Alternative protein poised to solve seafood supply and demand imbalance

Dive Brief:

  • Global demand for seafood as a protein source has surged, with a rapid projected growth of 14% by 2030 versus 2020 levels, driven by markets in Asia, Europe, Latin America, and Oceania, according to a new report from McKinsey & Company.
  • Supply, however, is not growing at the same rate. The amount of wild-caught seafood has been flat with more than 85% of the world’s fisheries “pushed to or beyond their limits.”
  • Alternative seafood sources may be a solution to this supply and demand imbalance, but the space faces many of the same challenges as other alternative protein sources like plant- based chicken and beef — price and customer acceptance.

Dive Insight:

The alternative protein market has largely been focused around meatless versions of pork, chicken and beef so far, with lower production prices, capital improvement plans and readiness to scale up poising the space for growth. 

Now, with the imbalance of seafood supply and demand, alternative seafood sources may be in a position for growth as well.

The market for plant-based fish was valued at over $800 million in 2022 and is projected to progress at a 5.5% compound annual growth rate from 2023 to 2032, according to data from Global Market Insight.

But seafood is a much more diverse food class than other protein sources, with several species consumed in large volumes around the world, the report said. Factors like these make the space very different from alternative chicken, for example. 

The tuna market is the third largest in terms of annual production, among the most vulnerable to overfishing and the most difficult in terms of aquaculture production, according to the report. Between albacore, bluefin, and premium tuna steak products, consumers expect varying degrees of price and quality.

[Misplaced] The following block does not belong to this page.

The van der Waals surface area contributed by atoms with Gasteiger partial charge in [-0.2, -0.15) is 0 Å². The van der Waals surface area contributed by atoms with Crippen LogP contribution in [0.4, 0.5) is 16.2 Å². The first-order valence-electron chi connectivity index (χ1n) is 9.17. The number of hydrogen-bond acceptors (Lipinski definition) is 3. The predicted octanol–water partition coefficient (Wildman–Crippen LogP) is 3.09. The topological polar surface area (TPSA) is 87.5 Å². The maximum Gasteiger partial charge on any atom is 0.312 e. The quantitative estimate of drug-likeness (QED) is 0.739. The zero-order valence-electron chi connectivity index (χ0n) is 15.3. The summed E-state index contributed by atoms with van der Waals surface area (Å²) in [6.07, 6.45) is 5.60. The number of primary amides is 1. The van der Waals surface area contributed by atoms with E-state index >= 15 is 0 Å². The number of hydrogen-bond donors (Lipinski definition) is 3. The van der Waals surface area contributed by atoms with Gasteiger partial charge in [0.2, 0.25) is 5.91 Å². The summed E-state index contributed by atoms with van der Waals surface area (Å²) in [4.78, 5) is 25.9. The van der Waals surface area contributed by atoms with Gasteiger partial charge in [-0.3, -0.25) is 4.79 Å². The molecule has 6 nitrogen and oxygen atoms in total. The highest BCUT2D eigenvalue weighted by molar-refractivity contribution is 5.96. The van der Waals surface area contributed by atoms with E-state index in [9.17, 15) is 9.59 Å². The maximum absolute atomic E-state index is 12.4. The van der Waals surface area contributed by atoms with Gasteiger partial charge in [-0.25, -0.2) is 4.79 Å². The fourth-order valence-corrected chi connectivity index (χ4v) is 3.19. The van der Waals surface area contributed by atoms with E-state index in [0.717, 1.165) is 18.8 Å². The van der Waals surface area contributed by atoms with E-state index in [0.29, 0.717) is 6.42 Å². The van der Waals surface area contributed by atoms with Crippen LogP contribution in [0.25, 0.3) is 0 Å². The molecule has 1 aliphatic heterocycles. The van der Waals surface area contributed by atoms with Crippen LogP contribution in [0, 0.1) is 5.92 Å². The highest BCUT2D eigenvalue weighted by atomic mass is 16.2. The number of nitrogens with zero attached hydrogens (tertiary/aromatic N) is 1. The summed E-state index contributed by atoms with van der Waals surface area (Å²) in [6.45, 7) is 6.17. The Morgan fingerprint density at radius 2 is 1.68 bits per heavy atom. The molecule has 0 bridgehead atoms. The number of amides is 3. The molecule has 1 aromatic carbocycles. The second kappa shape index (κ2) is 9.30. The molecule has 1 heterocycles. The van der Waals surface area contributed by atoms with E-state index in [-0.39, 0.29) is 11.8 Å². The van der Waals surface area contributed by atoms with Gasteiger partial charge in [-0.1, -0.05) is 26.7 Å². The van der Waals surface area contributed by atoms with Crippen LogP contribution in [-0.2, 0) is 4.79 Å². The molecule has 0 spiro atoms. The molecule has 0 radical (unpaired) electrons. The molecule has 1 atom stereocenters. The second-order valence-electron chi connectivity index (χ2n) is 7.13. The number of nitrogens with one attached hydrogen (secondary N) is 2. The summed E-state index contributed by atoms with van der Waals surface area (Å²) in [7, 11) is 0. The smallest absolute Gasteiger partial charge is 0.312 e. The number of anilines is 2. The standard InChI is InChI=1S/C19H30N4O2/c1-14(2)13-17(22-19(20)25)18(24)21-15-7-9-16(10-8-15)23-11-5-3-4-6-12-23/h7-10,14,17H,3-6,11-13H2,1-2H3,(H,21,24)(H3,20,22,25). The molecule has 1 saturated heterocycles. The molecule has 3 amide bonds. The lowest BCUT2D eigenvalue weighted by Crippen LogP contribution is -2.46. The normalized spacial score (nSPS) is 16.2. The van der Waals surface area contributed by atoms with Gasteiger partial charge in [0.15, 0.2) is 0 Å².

“Players developing alternative-seafood products will need to consider all of these points when making strategic decisions,” the report said. 

Konscious Foods, an alternative seafood concept launched by French chef Yves Potvin, introduced the first plant-based sushi line in Whole Foods. The line of products include nigiri and poke bowls, made with clean ingredients such as konjac plant, pea fiber, Jasberry rice, and organic red quinoa, as well as organic fruits and vegetables.

Good Catch was the first vegan seafood brand to launch in 2021, but was acquired by Wicked Kitchen in 2022 to “support product innovation.”

A common theme in the plant-based space is bringing the cost of production down to a level that’s comparable to what consumers are currently paying for animal-based products. This is a challenge for players like Konscious Foods, and the alternative seafood industry at large. 

Higher-end species are attractive for producers of alternative options, because their target prices are “more achievable,” the report said. This is actually a competitive advantage for alternative seafood over meat. 

“Fish often sells at a higher price point. For example, some types of seafood, such as bluefin tuna, can cost $40 to $200 a pound for premium or superpremium cuts, which is a much easier price point to hit than $4.99 a pound for ground beef.”

Konscious Foods’ prices are comparable to regular sushi.

Still, the space has a large hurdle to cross in terms of consumer acceptance, the report said. Regional relationships to seafood, especially within lobster fishing regions, and the namesake saltiness and ‘fishiness’ of variations like crab, eel and whitefish, will make alternative seafood difficult to scale.

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